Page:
About the Contributors
Duane Boyce received his academic training in psychology, philosophy, and the clinical treatment of families. He received a PhD from Brigham Young University and conducted his postdoctoral study in developmental psychology at Harvard University. He is the coauthor of three books and is part-owner of a worldwide management consulting/training and educational firm headquartered in Salt Lake City.
Robert H. Briggs received a BA in political science from Brigham Young University in 1974 and a JD from Pepperdine University School of Law in 1977. He has practiced law in southern California for thirty years. His articles and book reviews have been published in Western Legal History, the Journal of Mormon History, Sunstone, the Utah Historical Quarterly, and the FARMS Review. He received the 2006 Dale L. Morgan Award for his article in the Utah Historical Quarterly analyzing participant confessions concerning the Mountain Meadows Massacre.
Brant A. Gardner received an MS in anthropology from the State University of New York, Albany, specializing in Mesoamerican ethnohistory. Although earning a living as a sales consultant for a software firm, he has kept a finger in his academic first love, publishing articles on Nahuatl mythology and kinship. He is the author of Second Witness: An Analytical and Contextual Commentary on the Book of Mormon, published by Greg Kofford Books in 2007.
William P. MacKinnon is an independent historian and management consultant living in Santa Barbara, California. Since 1963 his work has appeared in more than thirty-five journals. The first part of his two-volume documentary history of the Utah War, At Sword’s Point, was published in 2008. In 2007 he received the Thomas L. Kane Award from the Mormon History Association. An alumnus of Yale and Harvard universities, he is a former vice president of General Motors, a veteran of the U.S. Air Force, and past chairman of the board of Children’s Hospital of Michigan.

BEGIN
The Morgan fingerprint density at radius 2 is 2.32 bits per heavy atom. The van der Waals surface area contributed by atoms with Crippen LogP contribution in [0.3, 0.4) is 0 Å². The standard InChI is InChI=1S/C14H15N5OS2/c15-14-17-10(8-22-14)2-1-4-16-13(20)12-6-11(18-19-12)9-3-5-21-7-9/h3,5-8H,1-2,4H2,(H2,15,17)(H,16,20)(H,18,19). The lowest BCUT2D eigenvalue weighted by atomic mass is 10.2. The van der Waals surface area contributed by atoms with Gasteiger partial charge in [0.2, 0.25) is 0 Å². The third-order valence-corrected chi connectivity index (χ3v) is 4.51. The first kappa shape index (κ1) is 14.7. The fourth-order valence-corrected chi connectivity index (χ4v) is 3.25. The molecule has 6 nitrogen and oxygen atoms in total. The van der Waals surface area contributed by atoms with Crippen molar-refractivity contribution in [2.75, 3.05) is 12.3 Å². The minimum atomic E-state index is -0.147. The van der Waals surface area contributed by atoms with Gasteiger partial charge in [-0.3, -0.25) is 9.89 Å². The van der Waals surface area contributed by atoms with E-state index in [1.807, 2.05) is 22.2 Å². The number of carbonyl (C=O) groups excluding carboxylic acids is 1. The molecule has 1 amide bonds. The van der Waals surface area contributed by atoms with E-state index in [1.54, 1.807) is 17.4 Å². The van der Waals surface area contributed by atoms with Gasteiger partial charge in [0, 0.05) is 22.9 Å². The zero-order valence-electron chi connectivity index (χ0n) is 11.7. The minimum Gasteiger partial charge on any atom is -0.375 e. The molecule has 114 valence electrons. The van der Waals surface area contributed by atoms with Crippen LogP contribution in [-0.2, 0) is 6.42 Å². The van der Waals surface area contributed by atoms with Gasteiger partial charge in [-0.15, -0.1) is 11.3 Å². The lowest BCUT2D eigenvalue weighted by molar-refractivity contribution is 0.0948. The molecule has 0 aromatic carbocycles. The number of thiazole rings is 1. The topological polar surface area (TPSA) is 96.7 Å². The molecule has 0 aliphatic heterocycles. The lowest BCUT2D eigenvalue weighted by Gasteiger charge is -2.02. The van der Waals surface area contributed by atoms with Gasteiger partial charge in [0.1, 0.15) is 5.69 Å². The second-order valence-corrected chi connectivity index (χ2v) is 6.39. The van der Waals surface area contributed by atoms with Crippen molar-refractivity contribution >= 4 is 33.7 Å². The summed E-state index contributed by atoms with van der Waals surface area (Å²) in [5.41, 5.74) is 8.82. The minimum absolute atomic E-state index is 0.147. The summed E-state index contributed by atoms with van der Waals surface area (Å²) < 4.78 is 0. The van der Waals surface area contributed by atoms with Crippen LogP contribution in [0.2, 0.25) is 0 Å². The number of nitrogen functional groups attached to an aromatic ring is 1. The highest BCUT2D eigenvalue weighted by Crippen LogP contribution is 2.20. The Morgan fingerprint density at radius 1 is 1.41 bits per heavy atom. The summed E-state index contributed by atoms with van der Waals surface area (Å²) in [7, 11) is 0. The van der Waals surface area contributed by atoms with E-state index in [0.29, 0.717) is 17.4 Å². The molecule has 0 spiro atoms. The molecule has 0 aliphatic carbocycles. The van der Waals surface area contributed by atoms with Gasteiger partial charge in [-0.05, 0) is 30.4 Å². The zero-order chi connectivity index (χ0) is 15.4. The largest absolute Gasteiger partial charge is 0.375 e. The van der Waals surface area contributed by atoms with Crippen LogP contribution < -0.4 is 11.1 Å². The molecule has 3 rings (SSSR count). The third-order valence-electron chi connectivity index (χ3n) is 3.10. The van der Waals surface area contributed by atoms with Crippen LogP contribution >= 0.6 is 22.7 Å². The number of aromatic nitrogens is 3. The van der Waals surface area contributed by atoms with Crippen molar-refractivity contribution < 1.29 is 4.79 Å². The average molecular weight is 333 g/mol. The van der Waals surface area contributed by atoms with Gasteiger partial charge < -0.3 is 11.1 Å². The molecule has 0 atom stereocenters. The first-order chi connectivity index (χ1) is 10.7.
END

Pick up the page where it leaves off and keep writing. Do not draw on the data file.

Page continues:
Louis Midgley, who earned his PhD at Brown University, is a professor emeritus of political science at Brigham Young University.
George L. Mitton, after completing graduate studies at Utah State University and Columbia University, spent his career in education and public administration, much of it with the government of the state of Oregon.
Daniel C. Peterson earned a PhD in Near Eastern languages and cultures from the University of California at Los Angeles. He is a professor of Islamic studies and Arabic at Brigham Young University, where he also directs the Middle Eastern Texts Initiative (see meti.byu.edu).
Shirley S. Ricks, PhD, is senior production editor at the Neal A. Maxwell Institute for Religious Scholarship. She has been closely involved in the source checking, editing, and production of the various volumes in the Collected Works of Hugh Nibley series since the late 1980s. She also served as the production editor for the FARMS Review for the first nineteen years of its existence.
Gregory L. Smith received undergraduate training in human physiology and is a medical doctor who practices rural family medicine in Alberta, Canada. As a clinical instructor, he has been repeatedly honored by medical students and residents. His article on Latter-day Saint plural marriage (published online by the Foundation for Apologetic Information and Research) was recently requested for a collection of essays exploring polygamy.
John A. Tvedtnes holds MA degrees from the University of Utah in linguistics and Middle East studies (Hebrew). He recently retired from Brigham Young University’s Neal A. Maxwell Institute for Religious Scholarship, where he was a senior resident scholar. His publications comprise ten books and about 250 articles, including several previous articles on baptism for the dead.
Robert B. White is a practicing barrister, with Queen’s Counsel designation, and a senior partner in the litigation group of Davis LLP, an international law firm headquartered in Canada. The author of four books published by Canada Law Book, he was a sessional lecturer in law at the University of Alberta Law School (1972–1990).